Jaisalmer was founded in the 12th Century by local leader Rawal Jaisal, who gave the city its name. Between the 16th and 18th Centuries, the kingdom flourished as an important stop on the Silk Road trading route that connected Europe with China via India, Afghanistan, Turkey and Egypt. Caravans of merchants and traders from the East, laden with bundles of silks, precious stones, spices, teas and whiffs of opium hanging in their wake would stop at one of Jaisalmer’s small inns with open courtyards seeking food, water and a place to sleep for the night. The local rulers prospered from the travellers’ stays, and wealthy city merchants built mansions (known as havelis), temples and inns both inside and outside Jaisalmer’s fortified walls.
Hundreds of years later, the only reminders of the area’s Silk Road significance are the abandoned villages, stone markers and dilapidated fortresses scattered across the barren desert landscape. Yet, the Golden City’s twisting lanes and turreted sandstone walls still lure caravans of visitors to its many hotels and restaurants. The desert winds now blow in camera-toting tourists by the busloads rather than merchants on camelback, but the city remains a stunning sandstone outpost where generations of residents have catered to travellers for centuries.
Today, the Jaisalmer fort is filled with a jumble of small teashops and cafes, guesthouses and homes, and temples and boutiques crammed against one another. Locals, particularly those living inside the fortress, continue to earn money from tourists. Some run restaurants serving simple mezze platters, while others sell exquisite handbags made of camel leather. Shopkeepers call out to passers-by to come in and inspect their flamboyant turbans, embroidered tapestries and ‘magic Viagra bedsheets’ said to inspire fertility. “No charge for looking, madam,” one called out from his plastic chair perched outside the shop.
Today, 2,000 to 4,000 descendants of the castle’s earliest inhabitants continue to live inside its fortified walls, rent-free (Credit: Patanjali Somayaji)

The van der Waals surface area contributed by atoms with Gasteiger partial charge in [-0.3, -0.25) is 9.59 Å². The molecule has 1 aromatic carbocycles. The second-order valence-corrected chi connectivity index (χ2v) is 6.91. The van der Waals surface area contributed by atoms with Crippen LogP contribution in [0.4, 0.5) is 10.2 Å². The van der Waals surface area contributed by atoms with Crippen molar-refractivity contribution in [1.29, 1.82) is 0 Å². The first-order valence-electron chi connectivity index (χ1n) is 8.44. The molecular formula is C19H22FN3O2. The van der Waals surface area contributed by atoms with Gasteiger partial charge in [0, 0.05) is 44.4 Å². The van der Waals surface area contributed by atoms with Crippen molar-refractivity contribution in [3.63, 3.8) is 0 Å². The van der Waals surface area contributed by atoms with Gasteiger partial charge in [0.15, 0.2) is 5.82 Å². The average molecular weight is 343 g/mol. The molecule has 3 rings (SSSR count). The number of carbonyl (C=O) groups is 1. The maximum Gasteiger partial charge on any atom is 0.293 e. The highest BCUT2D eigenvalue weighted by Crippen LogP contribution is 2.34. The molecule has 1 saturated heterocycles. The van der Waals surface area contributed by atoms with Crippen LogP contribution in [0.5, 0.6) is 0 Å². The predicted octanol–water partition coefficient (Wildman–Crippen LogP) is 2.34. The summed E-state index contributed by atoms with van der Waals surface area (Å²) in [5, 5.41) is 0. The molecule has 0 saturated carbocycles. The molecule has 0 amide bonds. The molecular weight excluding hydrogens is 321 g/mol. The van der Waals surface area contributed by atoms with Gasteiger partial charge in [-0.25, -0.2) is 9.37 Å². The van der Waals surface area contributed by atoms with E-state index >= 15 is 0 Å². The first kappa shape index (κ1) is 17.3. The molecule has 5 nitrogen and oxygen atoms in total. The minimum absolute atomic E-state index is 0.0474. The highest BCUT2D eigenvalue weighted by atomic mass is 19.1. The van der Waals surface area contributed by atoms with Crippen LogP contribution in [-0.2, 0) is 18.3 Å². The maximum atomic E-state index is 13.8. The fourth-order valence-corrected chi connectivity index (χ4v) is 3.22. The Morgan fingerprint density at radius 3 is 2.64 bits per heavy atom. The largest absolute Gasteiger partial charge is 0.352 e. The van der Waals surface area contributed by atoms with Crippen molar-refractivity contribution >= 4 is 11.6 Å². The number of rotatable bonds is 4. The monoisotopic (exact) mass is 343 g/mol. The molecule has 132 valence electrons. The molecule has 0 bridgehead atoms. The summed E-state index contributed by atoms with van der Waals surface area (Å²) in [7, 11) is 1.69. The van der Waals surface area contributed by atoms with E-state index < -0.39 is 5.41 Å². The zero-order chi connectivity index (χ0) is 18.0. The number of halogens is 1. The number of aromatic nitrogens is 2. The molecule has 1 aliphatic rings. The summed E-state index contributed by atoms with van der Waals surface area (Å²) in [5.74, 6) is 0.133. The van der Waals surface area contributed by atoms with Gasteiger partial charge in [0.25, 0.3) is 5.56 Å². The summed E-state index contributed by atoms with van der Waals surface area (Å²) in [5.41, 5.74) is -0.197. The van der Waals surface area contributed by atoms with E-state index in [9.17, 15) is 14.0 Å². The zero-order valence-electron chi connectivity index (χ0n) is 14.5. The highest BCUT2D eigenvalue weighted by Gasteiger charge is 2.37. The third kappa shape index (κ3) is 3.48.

However, despite the thousands of visitors who pass through here every day, the fortress remains a tightknit society. Outside many of Jaisalmer’s homes, cheery paintings announce forthcoming weddings among the castle’s residents. The paintings list the names of the groom and bride along with the date of the marriage, usually under an auspicious symbol such as a figure of the elephant god Ganesha, who is also the god of new beginnings. According to Gopa, there is no need for formal invitations within this small, fortified community.
“The entire fort is one family,” Gopa said. “The boundaries begin and end with the main gate known as Akhrey Prol that separates the town from us. Whether it is a marriage or a death, all of us come together to observe it.” Purohit also added to this, saying, “A couple of years [ago], when my mother had a heart attack, neither my brother [nor] I was at home, but my neighbours took her to the hospital. This ‘harmony’ is what I like most about living here, and it has always been this way in this community for centuries.”
Many Hindu and Jain temples inside Jaisalmer have remained the same for centuries and are still popular gathering places (Credit: Charukesi Ramadurai)